I feel quite lucky that I grew up walking on Dartmoor from quite an early age. I took part in Ten Tors, I camp there regularly, I’m into walking and ancient remains and good beer. If you’re a holidaymaker, a kayaker or teetotal, then you’ll have a different experience to me and so Dartmoor will mean different things to you. It struck me today that simple geography has an impact on your perception of Dartmoor too. If you live in Torbay, you’ll probably visit the Bovey-Ashburton-Princetown triangle more often than other areas. This part of the moor has a high concentration of small hamlets and village pubs, and as you drive through Ponsworthy or enjoy a pint outside the Rugglestone you could quite easily imagine yourself in Hobbiton or at the Prancing Pony in Bree. Okehampton feels a bit further away and you’ll probably head that way less frequently. There are no villages, roads nor pubs beyond the periphery of the north moor, but the tors are higher, wilder and somehow more mountainous. The bogs are more extensive and at times impassable, even high up on hillsides where you would least expect to get sodden feet. And you have to know what you are doing, because if the fog comes down or you end up walking after sundown, it can be a remote and forbidding place. You quickly realise you’re not in the Shire any more.
Remarkably, we realised over breakfast that, although I’ve done plenty of Ten Tors and DofE training up there, we had never been to the north moor as a family, and rarely even as a couple. There is no particular reason for this – it actually takes less time to get to Okehampton from here than Princetown, though the drive is less scenic – so today was the day to start putting that right.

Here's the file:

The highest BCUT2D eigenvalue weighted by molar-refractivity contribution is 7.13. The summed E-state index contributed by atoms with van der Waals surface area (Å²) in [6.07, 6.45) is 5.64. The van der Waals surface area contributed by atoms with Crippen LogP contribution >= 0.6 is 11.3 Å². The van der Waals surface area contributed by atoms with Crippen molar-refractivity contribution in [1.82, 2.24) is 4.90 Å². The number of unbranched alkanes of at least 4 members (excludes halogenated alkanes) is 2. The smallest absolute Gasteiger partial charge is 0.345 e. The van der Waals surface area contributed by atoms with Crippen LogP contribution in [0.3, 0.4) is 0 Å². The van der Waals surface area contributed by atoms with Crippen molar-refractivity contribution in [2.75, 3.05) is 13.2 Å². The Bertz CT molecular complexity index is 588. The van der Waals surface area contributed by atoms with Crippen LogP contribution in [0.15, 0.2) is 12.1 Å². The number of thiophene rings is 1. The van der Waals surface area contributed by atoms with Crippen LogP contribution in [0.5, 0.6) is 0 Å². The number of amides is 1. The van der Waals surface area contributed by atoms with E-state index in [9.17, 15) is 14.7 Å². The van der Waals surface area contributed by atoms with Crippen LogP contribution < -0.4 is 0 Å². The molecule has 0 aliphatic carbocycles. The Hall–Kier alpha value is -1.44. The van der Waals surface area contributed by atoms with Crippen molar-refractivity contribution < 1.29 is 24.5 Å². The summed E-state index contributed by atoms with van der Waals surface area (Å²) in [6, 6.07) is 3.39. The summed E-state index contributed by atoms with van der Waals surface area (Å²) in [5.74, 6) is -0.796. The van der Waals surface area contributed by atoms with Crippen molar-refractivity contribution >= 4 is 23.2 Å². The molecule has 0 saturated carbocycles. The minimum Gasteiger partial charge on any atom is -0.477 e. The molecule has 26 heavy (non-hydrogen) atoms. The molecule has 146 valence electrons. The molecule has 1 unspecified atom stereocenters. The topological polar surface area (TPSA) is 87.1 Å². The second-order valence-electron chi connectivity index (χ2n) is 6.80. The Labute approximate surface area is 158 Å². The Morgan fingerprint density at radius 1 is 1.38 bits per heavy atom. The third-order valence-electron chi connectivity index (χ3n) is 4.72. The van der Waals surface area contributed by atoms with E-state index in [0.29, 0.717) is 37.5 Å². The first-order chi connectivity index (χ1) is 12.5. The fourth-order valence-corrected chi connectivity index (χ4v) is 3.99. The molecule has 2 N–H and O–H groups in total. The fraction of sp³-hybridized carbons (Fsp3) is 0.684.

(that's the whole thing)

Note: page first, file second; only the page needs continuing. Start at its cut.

We planned to just have a stroll round Meldon Reservoir, but there is no circular route round it any more. The bridlepath that replaces the old permissive path just looked less interesting than the open moor, and the weather was sunny and clear. It was the youngest member of our party who decided we should strike straight up Longstone Hill, and we were so surprised by his sudden enthusiasm for uphill plodding that we went for it straight away. Soon were were at the top, munching on sandwiches and grapes and gazing at the nearby heights of Yes Tor, High Willhays and East Mill Tor, as well as enjoying views over the reservoir to Sourton Tor.
From here we looked across and saw we were on a ridge of land that led, a mile or so to the south, to Black Tor. This is one of the tors marked on the Dartmoor Scratch Map, so we decided to pay it a visit and tick it off the list. The path was well defined but quite hard work for little legs, with a few bouldery areas and small gullies to traverse, but the boys did well and we were soon at the two impressive outcrops of Black Tor. The views from this area are fantastic, with the land really dropping away in places, leaving a sweeping vista across the relatively flat landscape to the north.
We polished off some coffee and cookies and realised we were quite a long way from home, with the Sunday night routines of dinner, baths, bins, and general school/work preparations still to be squeezed before bed. Sadly we tarried for less time than we would have liked, and made our way down past Black-a-tor copse towards the reservoir. We had a bit of fun bog-hopping, with eldest in particular delighted every time he spotted a patch of ‘COTTON GRASS!!!’, before we came back to the path that eventually led around the reservoir and back to our car.
It felt great to be back up on the north moor again. It’s a whole new landscape that the boys have never experienced, and it has wilder and more remote feel to it that I think they really appreciated. We’re not quite ready for a boggy yomp to Cut Hill just yet, but we have found some places to explore with fresh eyes.
Route map for Meldon Reservoir To Black Tor Via Longstone Hill by Rich on plotaroute.com